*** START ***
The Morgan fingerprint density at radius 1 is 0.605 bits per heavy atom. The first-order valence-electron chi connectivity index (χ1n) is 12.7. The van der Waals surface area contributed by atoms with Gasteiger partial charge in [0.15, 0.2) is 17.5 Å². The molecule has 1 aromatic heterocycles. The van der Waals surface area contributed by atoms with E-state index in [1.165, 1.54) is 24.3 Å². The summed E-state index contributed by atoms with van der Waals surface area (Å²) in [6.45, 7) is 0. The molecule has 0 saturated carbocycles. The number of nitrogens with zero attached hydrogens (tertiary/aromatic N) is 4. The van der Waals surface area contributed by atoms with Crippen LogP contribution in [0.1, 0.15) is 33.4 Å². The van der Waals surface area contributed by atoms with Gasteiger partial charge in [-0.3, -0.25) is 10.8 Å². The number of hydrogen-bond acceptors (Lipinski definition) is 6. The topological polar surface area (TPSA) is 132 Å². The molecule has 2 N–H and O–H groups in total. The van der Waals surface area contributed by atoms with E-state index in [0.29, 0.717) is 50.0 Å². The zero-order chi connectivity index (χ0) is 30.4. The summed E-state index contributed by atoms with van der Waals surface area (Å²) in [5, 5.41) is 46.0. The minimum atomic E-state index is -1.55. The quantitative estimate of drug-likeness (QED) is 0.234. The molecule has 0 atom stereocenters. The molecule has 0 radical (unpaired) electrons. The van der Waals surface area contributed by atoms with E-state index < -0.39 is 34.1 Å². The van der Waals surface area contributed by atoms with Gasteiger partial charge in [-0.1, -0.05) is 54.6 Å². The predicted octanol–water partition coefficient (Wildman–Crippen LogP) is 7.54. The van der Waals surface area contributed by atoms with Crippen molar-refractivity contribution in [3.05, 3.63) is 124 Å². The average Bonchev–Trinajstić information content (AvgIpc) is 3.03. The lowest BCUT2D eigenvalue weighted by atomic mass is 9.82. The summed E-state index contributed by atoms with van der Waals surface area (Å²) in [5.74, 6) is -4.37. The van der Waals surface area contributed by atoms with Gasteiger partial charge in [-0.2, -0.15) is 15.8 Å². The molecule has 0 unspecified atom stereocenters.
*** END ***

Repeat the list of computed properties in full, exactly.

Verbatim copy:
The Morgan fingerprint density at radius 1 is 0.605 bits per heavy atom. The first-order valence-electron chi connectivity index (χ1n) is 12.7. The van der Waals surface area contributed by atoms with Gasteiger partial charge in [0.15, 0.2) is 17.5 Å². The molecule has 1 aromatic heterocycles. The van der Waals surface area contributed by atoms with E-state index in [1.165, 1.54) is 24.3 Å². The summed E-state index contributed by atoms with van der Waals surface area (Å²) in [6.45, 7) is 0. The molecule has 0 saturated carbocycles. The number of nitrogens with zero attached hydrogens (tertiary/aromatic N) is 4. The van der Waals surface area contributed by atoms with Crippen LogP contribution in [0.1, 0.15) is 33.4 Å². The van der Waals surface area contributed by atoms with Gasteiger partial charge in [-0.3, -0.25) is 10.8 Å². The number of hydrogen-bond acceptors (Lipinski definition) is 6. The topological polar surface area (TPSA) is 132 Å². The molecule has 2 N–H and O–H groups in total. The van der Waals surface area contributed by atoms with E-state index in [0.29, 0.717) is 50.0 Å². The zero-order chi connectivity index (χ0) is 30.4. The summed E-state index contributed by atoms with van der Waals surface area (Å²) in [5, 5.41) is 46.0. The minimum atomic E-state index is -1.55. The quantitative estimate of drug-likeness (QED) is 0.234. The molecule has 0 atom stereocenters. The molecule has 0 radical (unpaired) electrons. The van der Waals surface area contributed by atoms with E-state index < -0.39 is 34.1 Å². The van der Waals surface area contributed by atoms with Gasteiger partial charge in [-0.1, -0.05) is 54.6 Å². The predicted octanol–water partition coefficient (Wildman–Crippen LogP) is 7.54. The van der Waals surface area contributed by atoms with Crippen molar-refractivity contribution in [3.05, 3.63) is 124 Å². The average Bonchev–Trinajstić information content (AvgIpc) is 3.03. The lowest BCUT2D eigenvalue weighted by atomic mass is 9.82. The summed E-state index contributed by atoms with van der Waals surface area (Å²) in [5.74, 6) is -4.37. The van der Waals surface area contributed by atoms with Gasteiger partial charge in [-0.2, -0.15) is 15.8 Å². The molecule has 0 unspecified atom stereocenters.